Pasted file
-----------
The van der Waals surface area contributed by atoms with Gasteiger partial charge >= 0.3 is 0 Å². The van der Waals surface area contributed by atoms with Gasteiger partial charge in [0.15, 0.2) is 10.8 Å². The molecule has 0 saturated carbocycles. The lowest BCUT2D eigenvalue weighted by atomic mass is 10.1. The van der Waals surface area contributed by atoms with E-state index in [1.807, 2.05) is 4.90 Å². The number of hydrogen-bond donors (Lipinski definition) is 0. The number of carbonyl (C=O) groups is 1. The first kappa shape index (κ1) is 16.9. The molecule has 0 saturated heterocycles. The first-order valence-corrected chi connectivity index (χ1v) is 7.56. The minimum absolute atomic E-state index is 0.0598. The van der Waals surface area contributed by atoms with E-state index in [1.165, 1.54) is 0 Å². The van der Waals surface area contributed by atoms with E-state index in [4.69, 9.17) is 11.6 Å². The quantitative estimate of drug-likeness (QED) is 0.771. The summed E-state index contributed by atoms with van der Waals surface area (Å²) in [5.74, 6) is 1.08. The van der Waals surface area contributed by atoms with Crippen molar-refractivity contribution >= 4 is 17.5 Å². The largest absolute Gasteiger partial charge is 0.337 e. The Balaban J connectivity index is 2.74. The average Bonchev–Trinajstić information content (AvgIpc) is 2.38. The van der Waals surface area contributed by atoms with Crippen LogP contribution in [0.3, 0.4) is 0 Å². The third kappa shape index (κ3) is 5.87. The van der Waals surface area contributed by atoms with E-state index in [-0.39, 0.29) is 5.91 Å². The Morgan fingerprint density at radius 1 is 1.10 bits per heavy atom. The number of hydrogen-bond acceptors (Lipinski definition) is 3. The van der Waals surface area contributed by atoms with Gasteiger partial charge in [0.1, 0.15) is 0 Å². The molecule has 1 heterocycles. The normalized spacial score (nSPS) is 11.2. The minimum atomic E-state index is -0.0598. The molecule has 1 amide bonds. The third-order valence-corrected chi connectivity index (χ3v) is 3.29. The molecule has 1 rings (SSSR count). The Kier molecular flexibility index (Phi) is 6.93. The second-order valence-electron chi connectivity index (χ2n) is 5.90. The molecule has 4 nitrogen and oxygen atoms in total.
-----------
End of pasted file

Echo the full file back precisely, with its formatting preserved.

The van der Waals surface area contributed by atoms with Gasteiger partial charge >= 0.3 is 0 Å². The van der Waals surface area contributed by atoms with Gasteiger partial charge in [0.15, 0.2) is 10.8 Å². The molecule has 0 saturated carbocycles. The lowest BCUT2D eigenvalue weighted by atomic mass is 10.1. The van der Waals surface area contributed by atoms with E-state index in [1.807, 2.05) is 4.90 Å². The number of hydrogen-bond donors (Lipinski definition) is 0. The number of carbonyl (C=O) groups is 1. The first kappa shape index (κ1) is 16.9. The molecule has 0 saturated heterocycles. The first-order valence-corrected chi connectivity index (χ1v) is 7.56. The minimum absolute atomic E-state index is 0.0598. The van der Waals surface area contributed by atoms with E-state index in [1.165, 1.54) is 0 Å². The van der Waals surface area contributed by atoms with E-state index in [4.69, 9.17) is 11.6 Å². The quantitative estimate of drug-likeness (QED) is 0.771. The summed E-state index contributed by atoms with van der Waals surface area (Å²) in [5.74, 6) is 1.08. The van der Waals surface area contributed by atoms with Crippen molar-refractivity contribution >= 4 is 17.5 Å². The largest absolute Gasteiger partial charge is 0.337 e. The Balaban J connectivity index is 2.74. The average Bonchev–Trinajstić information content (AvgIpc) is 2.38. The van der Waals surface area contributed by atoms with Crippen LogP contribution in [0.3, 0.4) is 0 Å². The third kappa shape index (κ3) is 5.87. The van der Waals surface area contributed by atoms with E-state index in [-0.39, 0.29) is 5.91 Å². The Morgan fingerprint density at radius 1 is 1.10 bits per heavy atom. The number of hydrogen-bond acceptors (Lipinski definition) is 3. The van der Waals surface area contributed by atoms with Gasteiger partial charge in [0.1, 0.15) is 0 Å². The molecule has 1 heterocycles. The normalized spacial score (nSPS) is 11.2. The minimum atomic E-state index is -0.0598. The molecule has 1 amide bonds. The third-order valence-corrected chi connectivity index (χ3v) is 3.29. The molecule has 1 rings (SSSR count). The Kier molecular flexibility index (Phi) is 6.93. The second-order valence-electron chi connectivity index (χ2n) is 5.90. The molecule has 4 nitrogen and oxygen atoms in total.